That does not mean that Obama wanted the Muslim Brotherhood to win the elections. It takes a pretty skewed view of American politics to see any advantage whatsoever for Obama in Islamist electoral wins. Nor does anyone in Washington have any illusions about the Muslim Brotherhood -- if there's anybody here who actually believes that the Brotherhood is made up of liberal, Israel-loving, free-market, evangelical democrats then I haven't met them. Most just don't think that's the point. The Muslim Brotherhood has performed abysmally in power, and has many unattractive qualities, but it won the elections.  Many of Egypt's problems are endemic to transitions from authoritarian regimes and almost every other player on the Egyptian political scene has contributed to the fiasco. Of course, Obama has worked with Morsy as the democratically elected president of Egypt. But that doesn't mean he "supports" or "backs" Morsy, any more than diplomatic relations with Britain means that Obama "backs" David Cameron.

The Obama administration would pretty clearly like nothing more than for the Muslim Brotherhood to get thrashed in an open election. Indeed, it's probably their strategic vision. What could be better for the long-term development of Arab political culture than Islamists entering into the democratic process and then, for the first time in their history, being called to account by voters for their mistakes and over-reach? Could anyone doubt the value of a genuine balance of power between opposing political trends in the presidency and the Parliament for the first time in Egypt's modern history? There's a reason outgoing Secretary of State Hillary Clinton emphasized the crucial significance of the "second election" in democratic transitions.

It's not a terrible bet. The mountain of troubles produced by Brotherhood rule, the movement's relatively limited electoral base (probably around 25 percent, going by Morsy's share of the first round of the presidential election), and the high levels of mobilization against them during the constitutional crisis, should have put the Brotherhood in a world of political hurt. Indeed, the opposition to the Brotherhood could not possibly have been better teed up for electoral success this spring: economic catastrophe, security vacuum, governance failures, a hostile media, a mobilized population, the Salafis feuding with the Brotherhood, a skeptical international community, temporary unity around the common cause of beating the Brotherhood.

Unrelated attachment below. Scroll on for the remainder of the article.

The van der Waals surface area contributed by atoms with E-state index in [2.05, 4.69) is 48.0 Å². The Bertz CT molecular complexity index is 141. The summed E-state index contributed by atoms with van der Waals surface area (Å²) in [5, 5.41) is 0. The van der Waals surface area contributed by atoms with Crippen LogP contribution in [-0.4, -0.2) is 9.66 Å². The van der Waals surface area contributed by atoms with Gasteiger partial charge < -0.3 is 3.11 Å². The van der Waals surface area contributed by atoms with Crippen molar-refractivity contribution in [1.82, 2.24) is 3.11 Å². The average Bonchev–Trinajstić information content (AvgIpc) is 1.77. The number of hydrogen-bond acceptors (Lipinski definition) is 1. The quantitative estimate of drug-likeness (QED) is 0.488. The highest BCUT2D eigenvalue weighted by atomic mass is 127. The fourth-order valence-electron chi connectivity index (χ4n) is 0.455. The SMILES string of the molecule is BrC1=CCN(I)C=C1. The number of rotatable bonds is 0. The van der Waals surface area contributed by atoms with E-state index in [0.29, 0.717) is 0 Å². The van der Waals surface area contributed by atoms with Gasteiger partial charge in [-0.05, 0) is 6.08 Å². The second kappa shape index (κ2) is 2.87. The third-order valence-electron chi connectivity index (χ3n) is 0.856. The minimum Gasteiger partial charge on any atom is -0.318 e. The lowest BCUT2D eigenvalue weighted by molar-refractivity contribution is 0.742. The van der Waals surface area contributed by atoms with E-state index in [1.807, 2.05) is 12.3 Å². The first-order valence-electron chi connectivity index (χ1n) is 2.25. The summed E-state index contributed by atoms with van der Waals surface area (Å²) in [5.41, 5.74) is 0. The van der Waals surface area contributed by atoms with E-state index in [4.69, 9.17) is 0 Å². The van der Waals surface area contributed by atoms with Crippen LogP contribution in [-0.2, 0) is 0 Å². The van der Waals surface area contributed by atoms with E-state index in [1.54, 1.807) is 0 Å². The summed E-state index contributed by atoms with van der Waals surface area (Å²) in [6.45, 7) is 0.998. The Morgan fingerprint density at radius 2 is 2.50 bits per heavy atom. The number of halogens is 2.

Of course, for the Brotherhood to lose, somebody will need to beat them. And it would be difficult to express how fully, completely, absolutely baffled and depressed Washington is by the ineptitude of the Egyptian opposition. The opposition appears intent on blowing its chance. The National Salvation Front, the leading coalition of opposition figures, remains bedeviled by personality conflicts and individual ambitions, incoherent strategy, real programmatic differences (particularly over economic policy) and an evident unwillingness to get down to the dirty work of building a political machine and winning votes. Their cause is not helped by the ongoing temptation to boycott or the ever-deepening antagonism to the entire system among many of the most motivated youth activists.

Many of Obama's critics argue that democracy means more than elections and that Egypt falls far short of a democratic outcome despite its elections. This is almost certainly correct. A slim electoral majority does not give the Egyptian government carte blanche to impose a narrow Islamist agenda on an intensely divided population. The Muslim Brotherhood and Egyptian democracy must be judged through a wider lens of pluralism, transparency, accountability, inclusion, and respect for minority rights. To the best of my knowledge, nobody in Washington disagrees about any of this. 

The disagreement is over how to best support such values. Most want the administration to speak out about these issues more often instead of just backing Morsy as an elected president. Presumably, they would like the administration to urge Morsy to "take steps at this historic time to advance national unity by reaching out to all parties and constituencies in consultations about the formation of a new government. We believe in the importance of the new Egyptian government upholding universal values, and respecting the rights of all Egyptian citizens -- including women and religious minorities such as Coptic Christians." (Oh wait, it did.) Maybe they wanted to hear Clinton say that Morsy should "pledge to serve all Egyptians, including women and minorities and to protect the rights of all Egyptians" because "real democracy means that no group or faction or leader can impose their will, their ideology, their religion, their desires on anyone else," and to forcefully state that "democracy is not just about reflecting the will of the majority; it is also about protecting the rights of the minority." (Oh, wait, that was July 14 and in Alexandria on July 15.) If only the White House understood that "the principle that democracy requires much more than simple majority rule. It requires protecting the rights and building the institutions that make democracy meaningful and durable." (Yup, Dec. 25.)